Buying tickets in Vietnam is expensive. Departure tax is 14.00, which can be paid in dong or US dollars.There are currently 10 overland border crossings for travellers coming to Vietnam, but more may open soon. All crossing points suffer from heavy policing and often requests for 'immigration fees'.
For getting to/from China, it's become very popular to cross the border at Friendship Pass, or Dong Dang, 20km (12mi) north of Lang Son in northeast Vietnam, to get to/from Nanning. There is a twice-weekly international train between Beijing and Hanoi that stops at Friendship Pass. The other popular border crossing with China is at Lao Cai in northwest Vietnam, which lies on the railway line between Hanoi and Kunming in China's Yunnan Province. There's also a seldom used crossing at Mong Cai.
It's possible to enter Laos from Lao Bao in north-central Vietnam; there's an international bus from Danang to Savannakhet (Laos). The other crossing is at Keo Nua Pass/Cau Treo, west of Vinh and Nam Phan/Na Meo near Mai Chau. There are four crossings to Cambodia. Bavet/Moc Bai links Phnom Penh with Ho Chi Minh City and the road is in reasonable shape now.
There are also two crossings in the Mekong Delta, a river crossing at Kaam Samnor/Vinh Xuong and a land crossing at Phnom Den/Tinh Bien. Most recently, a new crossing between Pleiku and Banlung (Cambodia) has been opened. Some of the road is terribly rough, and you need to have your visa sorted before you cross from either side.
Vietnam Airlines has a near-monopoly on domestic flights, which are relatively expensive. The departure tax on domestic flights is about 1.50, payable in Vietnamese dong only.
Ultracheap buses and minibuses criss-cross the country in an impressive network of routes. These are smarter, faster and safer than they used to be and are a good way to meet locals. The alternative, used by many foreigners, is to charter a minibus. They cost more can be faster as they don't stop as often; ask at budget hotels and cafes for details.
While sometimes train travel can be slower than bus travel, it is safer and more relaxed, and you're likely to have decent legroom. There are several types of train, including the famous Reuinification Express; but think twice before you take a crowded, snail-paced local train. Petty theft can be a problem on trains, especially in budget class. Children throwing things at carriages, everything from rocks to cow dung, is another problem, and you're advised to keep the metal shield on the window in place.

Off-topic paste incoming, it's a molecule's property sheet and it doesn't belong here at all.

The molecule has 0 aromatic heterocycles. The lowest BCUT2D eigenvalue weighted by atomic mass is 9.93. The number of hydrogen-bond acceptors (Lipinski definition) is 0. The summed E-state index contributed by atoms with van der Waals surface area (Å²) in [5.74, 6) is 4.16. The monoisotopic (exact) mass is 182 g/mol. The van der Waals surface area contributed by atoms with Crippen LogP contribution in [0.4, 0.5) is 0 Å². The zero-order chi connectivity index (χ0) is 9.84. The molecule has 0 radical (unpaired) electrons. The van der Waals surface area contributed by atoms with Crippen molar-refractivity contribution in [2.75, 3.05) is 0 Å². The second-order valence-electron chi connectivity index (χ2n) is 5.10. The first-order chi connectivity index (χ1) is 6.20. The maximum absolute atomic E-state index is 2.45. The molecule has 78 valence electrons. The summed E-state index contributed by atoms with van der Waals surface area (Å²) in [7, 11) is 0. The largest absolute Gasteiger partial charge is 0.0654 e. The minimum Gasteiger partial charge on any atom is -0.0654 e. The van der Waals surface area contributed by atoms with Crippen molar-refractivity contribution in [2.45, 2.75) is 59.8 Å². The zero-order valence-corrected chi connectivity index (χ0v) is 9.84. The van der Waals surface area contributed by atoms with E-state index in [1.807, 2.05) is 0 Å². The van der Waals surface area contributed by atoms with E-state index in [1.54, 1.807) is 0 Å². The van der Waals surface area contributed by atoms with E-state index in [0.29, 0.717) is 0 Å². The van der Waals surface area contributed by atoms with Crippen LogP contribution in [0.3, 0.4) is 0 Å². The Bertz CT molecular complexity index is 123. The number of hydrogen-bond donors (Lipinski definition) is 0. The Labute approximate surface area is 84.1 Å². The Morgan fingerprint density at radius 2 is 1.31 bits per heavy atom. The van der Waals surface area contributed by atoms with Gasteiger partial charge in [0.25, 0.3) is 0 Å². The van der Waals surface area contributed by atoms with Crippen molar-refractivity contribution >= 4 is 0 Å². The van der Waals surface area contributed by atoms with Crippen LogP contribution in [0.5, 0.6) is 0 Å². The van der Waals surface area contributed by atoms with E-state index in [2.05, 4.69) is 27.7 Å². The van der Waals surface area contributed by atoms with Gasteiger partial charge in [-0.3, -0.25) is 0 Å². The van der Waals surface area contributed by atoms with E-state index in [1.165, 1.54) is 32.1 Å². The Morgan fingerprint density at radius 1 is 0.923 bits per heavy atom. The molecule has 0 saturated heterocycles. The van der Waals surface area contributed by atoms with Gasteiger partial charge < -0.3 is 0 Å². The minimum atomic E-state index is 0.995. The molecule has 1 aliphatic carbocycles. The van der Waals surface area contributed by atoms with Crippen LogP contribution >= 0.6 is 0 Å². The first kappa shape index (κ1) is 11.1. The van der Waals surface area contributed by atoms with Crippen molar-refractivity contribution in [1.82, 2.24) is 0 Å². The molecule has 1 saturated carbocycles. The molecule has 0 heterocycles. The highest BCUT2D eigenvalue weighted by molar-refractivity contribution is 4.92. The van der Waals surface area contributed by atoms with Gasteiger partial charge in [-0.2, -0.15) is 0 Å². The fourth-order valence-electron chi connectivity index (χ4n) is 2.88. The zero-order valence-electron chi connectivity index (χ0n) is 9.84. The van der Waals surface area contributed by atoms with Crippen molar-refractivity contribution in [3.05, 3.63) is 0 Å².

Hire cars and drivers are available at reasonable prices. You'll still be stopped by the police to pay all sorts of 'fines', but at least you'll have a local with you to do the negotiating. You can hire a motorcycle to drive yourself if you have an International Driver's Permit endorsed for motorcycles, but you'll need nerves of steel.
Travelling through Vietnam, and around the towns and cities, by bicycle is worth considering, though the traffic is still a hazard on highways without wide shoulders. Trains and buses will carry your bike when you want a break.
Other than the sophisticated local bus networks in Hanoi and Ho Chi Minh City, local transport is by taxi (some metered, some not) or cyclo (pedal-powered vehicles that are cheap and plentiful). If you're in a hurry, and fearless, try flagging down any passing motorbike. Many people will be happy to give you a lift for a fee a little higher than the equivalent cyclo fare.
People of all nationalities require a visa to enter the country, and while Vietnamese bureaucracy is legendary, completing the visa application is pretty painless. You'll need at least one passport-sized photo to accompany the visa application.
Tourist visas are valid for a single 30-day stay and enable you to enter and exit the country via any international border (make sure to specify this when arranging your visa). Depending on where you acquire it, prices for single-entry tourist visas cost around 35.00-80.00. Cambodia, where your visa application can be processed on the same day, is the most convenient place in Southeast Asia to get a Vietnamese visa. Bangkok is another popular place, as many travel agents offer cheap packages including both an air ticket and a visa.
If you plan to spend more than a month in Vietnam or travel overland between Laos, Vietnam and Cambodia, it's possible to get a three-month multiple-entry visa. These are not available from all Vietnamese embassies but can be picked up for 75.00 in Cambodia and for 85.00 in the USA.